Surh says antigen-free mice aren’t new, just forgotten, as their prototypes were developed more than 30 years ago to study nutrition. “We brought them back because we’re no longer in the dark ages; we know a lot more about immunology,” he says. “Decades ago, researchers could monitor changes in lymphocyte numbers but couldn’t distinguish between cell types like we can now.”

The researchers took full advantage of these technical advances to also demonstrate that food and the beneficial bacteria in the intestine generate molecularly distinct populations of Tregs. Hence, germ-free mice only possess the food-dependent Treg but not the Tregs that are induced by the healthy microbes. Intriguingly, germ-free mice are known to be highly susceptible to allergies. Hence, Surh hypothesizes that the presence of both food- and microbe-induced populations of Tregs is required to prevent allergic symptoms.

Finally, the team revealed what happens when immune cells fail to ignore harmless antigens. To do so, they transferred reporter T cells designed to serve as a read-out for an immune reaction into antigen-free mice and then fed mice a test protein they had never encountered (ovalbumin, the lab standby). Those mice mounted a massive immune reaction—what Surh calls the default response—to ovalbumin relative to germ-free mice fed a normal diet.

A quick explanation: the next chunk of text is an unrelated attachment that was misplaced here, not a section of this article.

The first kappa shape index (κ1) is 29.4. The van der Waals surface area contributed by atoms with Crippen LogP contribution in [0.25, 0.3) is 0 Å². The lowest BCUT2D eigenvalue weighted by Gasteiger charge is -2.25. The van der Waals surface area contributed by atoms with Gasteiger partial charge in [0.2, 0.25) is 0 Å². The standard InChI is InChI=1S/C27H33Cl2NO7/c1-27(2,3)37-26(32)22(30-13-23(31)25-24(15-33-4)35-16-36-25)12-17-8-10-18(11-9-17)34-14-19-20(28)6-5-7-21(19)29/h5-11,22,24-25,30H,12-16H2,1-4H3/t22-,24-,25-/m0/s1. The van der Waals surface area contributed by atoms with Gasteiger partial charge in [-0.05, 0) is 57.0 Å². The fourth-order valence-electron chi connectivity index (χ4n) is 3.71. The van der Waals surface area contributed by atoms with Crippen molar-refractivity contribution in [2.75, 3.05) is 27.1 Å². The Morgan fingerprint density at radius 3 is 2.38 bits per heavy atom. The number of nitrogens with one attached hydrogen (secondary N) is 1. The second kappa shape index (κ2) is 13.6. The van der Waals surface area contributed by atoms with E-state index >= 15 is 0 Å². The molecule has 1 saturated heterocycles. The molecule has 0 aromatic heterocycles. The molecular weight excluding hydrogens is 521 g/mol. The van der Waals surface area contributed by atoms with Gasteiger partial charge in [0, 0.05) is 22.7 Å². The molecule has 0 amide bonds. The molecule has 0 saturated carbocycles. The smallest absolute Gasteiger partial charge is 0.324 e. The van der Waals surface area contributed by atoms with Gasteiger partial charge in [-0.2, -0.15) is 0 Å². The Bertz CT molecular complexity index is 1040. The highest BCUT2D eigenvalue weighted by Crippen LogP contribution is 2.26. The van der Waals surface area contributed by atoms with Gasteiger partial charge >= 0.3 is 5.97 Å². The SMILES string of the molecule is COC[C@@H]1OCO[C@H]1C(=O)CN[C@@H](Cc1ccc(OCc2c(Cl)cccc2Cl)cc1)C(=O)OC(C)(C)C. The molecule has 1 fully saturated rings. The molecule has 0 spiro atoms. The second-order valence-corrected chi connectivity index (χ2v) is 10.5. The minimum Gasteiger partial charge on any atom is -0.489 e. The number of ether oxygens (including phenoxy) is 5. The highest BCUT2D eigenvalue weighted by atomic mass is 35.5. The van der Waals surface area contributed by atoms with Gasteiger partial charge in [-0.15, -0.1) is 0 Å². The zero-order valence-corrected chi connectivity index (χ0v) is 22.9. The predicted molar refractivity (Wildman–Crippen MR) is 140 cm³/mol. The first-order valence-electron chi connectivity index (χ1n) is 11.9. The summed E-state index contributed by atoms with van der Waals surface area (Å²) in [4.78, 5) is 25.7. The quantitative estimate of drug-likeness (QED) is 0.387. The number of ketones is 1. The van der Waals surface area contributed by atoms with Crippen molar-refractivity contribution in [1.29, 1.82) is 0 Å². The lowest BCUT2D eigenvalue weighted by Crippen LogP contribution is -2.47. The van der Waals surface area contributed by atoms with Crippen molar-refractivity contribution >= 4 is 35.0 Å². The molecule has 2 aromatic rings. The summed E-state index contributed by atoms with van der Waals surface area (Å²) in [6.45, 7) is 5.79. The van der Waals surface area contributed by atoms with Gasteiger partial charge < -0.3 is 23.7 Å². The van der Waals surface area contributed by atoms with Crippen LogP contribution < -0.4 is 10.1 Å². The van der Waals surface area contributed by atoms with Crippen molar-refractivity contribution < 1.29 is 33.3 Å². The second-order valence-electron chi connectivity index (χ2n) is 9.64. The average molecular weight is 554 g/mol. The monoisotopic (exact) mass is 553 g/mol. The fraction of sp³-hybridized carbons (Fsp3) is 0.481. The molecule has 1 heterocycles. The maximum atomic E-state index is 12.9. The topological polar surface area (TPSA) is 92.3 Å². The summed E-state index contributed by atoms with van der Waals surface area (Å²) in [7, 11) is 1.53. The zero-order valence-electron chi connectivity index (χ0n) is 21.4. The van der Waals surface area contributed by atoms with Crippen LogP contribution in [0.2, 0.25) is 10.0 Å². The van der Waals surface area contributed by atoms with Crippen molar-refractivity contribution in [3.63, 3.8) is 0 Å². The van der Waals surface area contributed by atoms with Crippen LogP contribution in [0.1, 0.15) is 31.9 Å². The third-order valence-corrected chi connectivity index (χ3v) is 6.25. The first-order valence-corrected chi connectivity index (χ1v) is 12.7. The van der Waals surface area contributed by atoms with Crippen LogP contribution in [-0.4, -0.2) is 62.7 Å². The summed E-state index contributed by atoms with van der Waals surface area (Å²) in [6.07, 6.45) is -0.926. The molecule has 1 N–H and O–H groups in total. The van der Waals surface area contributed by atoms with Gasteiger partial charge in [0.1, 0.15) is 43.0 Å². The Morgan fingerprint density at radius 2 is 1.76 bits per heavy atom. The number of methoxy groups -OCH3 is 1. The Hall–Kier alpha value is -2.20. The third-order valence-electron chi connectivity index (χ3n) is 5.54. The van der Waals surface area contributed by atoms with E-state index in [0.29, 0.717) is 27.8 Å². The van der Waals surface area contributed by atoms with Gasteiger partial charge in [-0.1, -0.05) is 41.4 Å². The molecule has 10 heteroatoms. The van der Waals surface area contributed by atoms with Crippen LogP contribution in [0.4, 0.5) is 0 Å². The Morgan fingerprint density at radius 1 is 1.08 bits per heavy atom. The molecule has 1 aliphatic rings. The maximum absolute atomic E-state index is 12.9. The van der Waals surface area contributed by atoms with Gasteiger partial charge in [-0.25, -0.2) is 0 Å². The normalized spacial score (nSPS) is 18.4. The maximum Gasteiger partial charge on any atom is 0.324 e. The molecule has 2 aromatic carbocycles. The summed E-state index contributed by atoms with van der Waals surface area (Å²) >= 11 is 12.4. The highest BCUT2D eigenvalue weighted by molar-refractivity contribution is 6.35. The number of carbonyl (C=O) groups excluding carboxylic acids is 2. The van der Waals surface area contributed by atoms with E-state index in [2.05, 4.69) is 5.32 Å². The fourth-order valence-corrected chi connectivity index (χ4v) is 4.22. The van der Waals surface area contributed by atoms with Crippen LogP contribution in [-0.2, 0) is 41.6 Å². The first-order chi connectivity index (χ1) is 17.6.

This dramatically inappropriate reaction to a nutrient resembled the immunological storm aroused by harmful microbes. Surh’s group concludes that it occurred because the antigen-free mice had not readied a population of immunosuppressive Tregs that would normally be primed to dampen an inflammatory response to food.

By extension, the new work could explain why children, who have more limited exposure to different types of novel nutritious macromolecules (ie, food) than adults, are more susceptible to food allergies. It also suggests what happens on a cellular basis as some outgrow it; they may be expanding their repertoire of Tregs that recognize new foods as safe.

Those issues continue to interest Surh, who in addition to his position at LJI is a director and professor in the Academy of Immunology and Microbiology at the Institute for Basic Science in Pohang, South Korea. “We are now examining the cellular and molecular details of how the default strong T cell response to food is regulated,” he says. “In this context, we plan to pay particular attention to certain foods, such as peanut, egg, and other foods that cause food allergy.”

— Source: La Jolla Institute for Allergy and Immunology